• Medical Marijuana: A literature review of writings on medical marijuana by 45 researchers concluded established uses for nausea, vomiting, anorexia and weight loss, with “well-confirmed” effect found in the treatment of spasticity, neurogenic pain, asthma, glaucoma and movement disorders, and “less-confirmed” effects for allergies, inflammation, epilepsy, depression, anxiety, dependency and withdrawal.
• Marijuana Policy Project: Clinical trials conducted by the American Marijuana Policy Project have shown the efficacy of cannabis as a treatment for AIDS and cancer patients suffering with clinical depression, and nausea and weight loss associated with chemotherapy or other treatments.
• Cannabinoids / Palliative Effect: The best established palliative effect of cannabinoids in cancer patient is the inhibition of chemotherapy-induced nausea and vomiting. Dronabino (∆9-tetrahydrocannabinol) and its synthetic analogue nabilone (Cesamet) have been approved for this purpose.
• Synthetic Cannabinoid / Dronabinol: A synthetic version of the cannabinoid THC, dronabinol, may relieve symptoms of anorexia and agitation in elderly Alzheimer’s patients. Dronabinol was approved for use in anorexia with HIV/AIDS and chemotherapy-related nausea.
• Glaucoma: Medical marijuana can be used to decrease intraocular pressure of glaucoma. Reduction of intraocular pressure is also achieved with smoking of cannabis, acting on a cannabinoid receptor. However, smoked-cannabis effect is short-lived.
• Analgesic: A single inhalation of 25 mg of 9.4% tetrahydrocannabinol herbal cannabis three times daily reduced the intensity of pain and improved sleep. Study showed THC:CBD extract to be efficacious for relief of pain in patients with advanced cancer not fully relieved by strong opioids.
• Analgesic and Neuro Effects: Medical cannabis is also used for pain relief. It has also been reported beneficial for certain neurologic illnesses such as epilepsy and bipolar disorder. In obsessive-compulsive disorder and Tourette syndrome, study reports a significant decrease in both motor and vocal tics. Study also reports a possible benefit of cannabinoids in preventing Alzheimer’s disease.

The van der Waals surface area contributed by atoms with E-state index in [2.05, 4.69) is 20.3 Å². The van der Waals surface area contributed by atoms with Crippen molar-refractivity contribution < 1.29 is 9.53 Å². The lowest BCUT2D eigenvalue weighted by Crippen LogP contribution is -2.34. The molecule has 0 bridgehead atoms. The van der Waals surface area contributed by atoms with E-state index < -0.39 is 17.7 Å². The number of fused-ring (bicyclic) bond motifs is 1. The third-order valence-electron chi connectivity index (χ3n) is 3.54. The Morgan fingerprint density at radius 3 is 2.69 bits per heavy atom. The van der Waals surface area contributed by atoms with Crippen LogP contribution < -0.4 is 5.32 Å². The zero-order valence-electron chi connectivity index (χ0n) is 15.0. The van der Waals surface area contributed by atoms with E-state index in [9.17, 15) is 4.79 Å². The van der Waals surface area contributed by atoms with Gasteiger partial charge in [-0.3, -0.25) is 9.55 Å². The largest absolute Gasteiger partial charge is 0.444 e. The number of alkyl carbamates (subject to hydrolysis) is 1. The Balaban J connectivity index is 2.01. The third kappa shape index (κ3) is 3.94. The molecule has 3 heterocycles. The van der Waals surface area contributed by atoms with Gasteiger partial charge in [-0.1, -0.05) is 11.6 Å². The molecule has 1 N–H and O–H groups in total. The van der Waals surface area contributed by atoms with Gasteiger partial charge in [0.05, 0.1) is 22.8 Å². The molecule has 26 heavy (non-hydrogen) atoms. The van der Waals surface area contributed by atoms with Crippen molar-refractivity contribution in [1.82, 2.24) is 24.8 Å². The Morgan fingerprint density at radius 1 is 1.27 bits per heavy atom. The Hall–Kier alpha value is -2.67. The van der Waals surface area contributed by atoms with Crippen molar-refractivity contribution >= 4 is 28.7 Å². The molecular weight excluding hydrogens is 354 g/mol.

• Movement Disorders / Multiple Sclerosis: Smoked cannabis is reported to reduce the spasticity associated with multiple sclerosis. However, the abundance of anecdotal reports are not well-supported by clinical data. In subjects treated with nabiximols (Sativex), as add on therapy, Sativex was shown to improve spasticity in patients who have failed to respond adequately to other antispasticity medications.
• Antibacterial Cannabinoids: C. sativa has long been known to contain antibacterial cannabinoids. Study evaluated five major cannabinoids: cannabidiol, cannabichromene, cannabigerol, D9-tetrahydrocannabinol, and cannabinol. All showed potent activity against a variety of methicillin-resistant Staphylococcus aureus (MSRA) strains.
• Short-Term Memory Effect: Marijuana’s short-term memory effect occur because THC alters the processing of information by the hippocampus, the brain area responsible for memory function, and where neuron loss accompanies aging and where chronic THC use may hasten the age-related hippocampal neuron loss.
• Lung Damage: Marijuana contains the same cancer causing chemicals found in tobacco. Report suggests that puff-for-puff the amount of tar inhaled and the level of carbon dioxide regardless of THC content are three to five times greater than among tobacco smokers.
• Cannabidiol / Antipsychotic: D9-tetrahydrocannabinol, the main cannabis component, induces anxiety and psychotic-like symptoms in healthy volunteers. These effects are significantly reduced by cannabidiol (CBD), a cannabis constituent that could have anxiolytic and/or antipsychotic actions. Study suggests CBD can be a safe and well-tolerated alternative treatment for schizophrenia.
• Cannabidiol / Antioxidative / Anti-Inflammatory: Cannabidiol (CBD), the isomer of THC, is a potent antioxidative and anti-inflammatory agent to provide neuroprotection in acute and chronic neurodegeneration.
• Degeneration of Alpha Motoneurons / Sciatic Nerve Compression: Study showed the aquatic extract of Cannabis sativa leaves increase the density of alpha motoneurons in spinal cord after sciatic nerve compression in rats.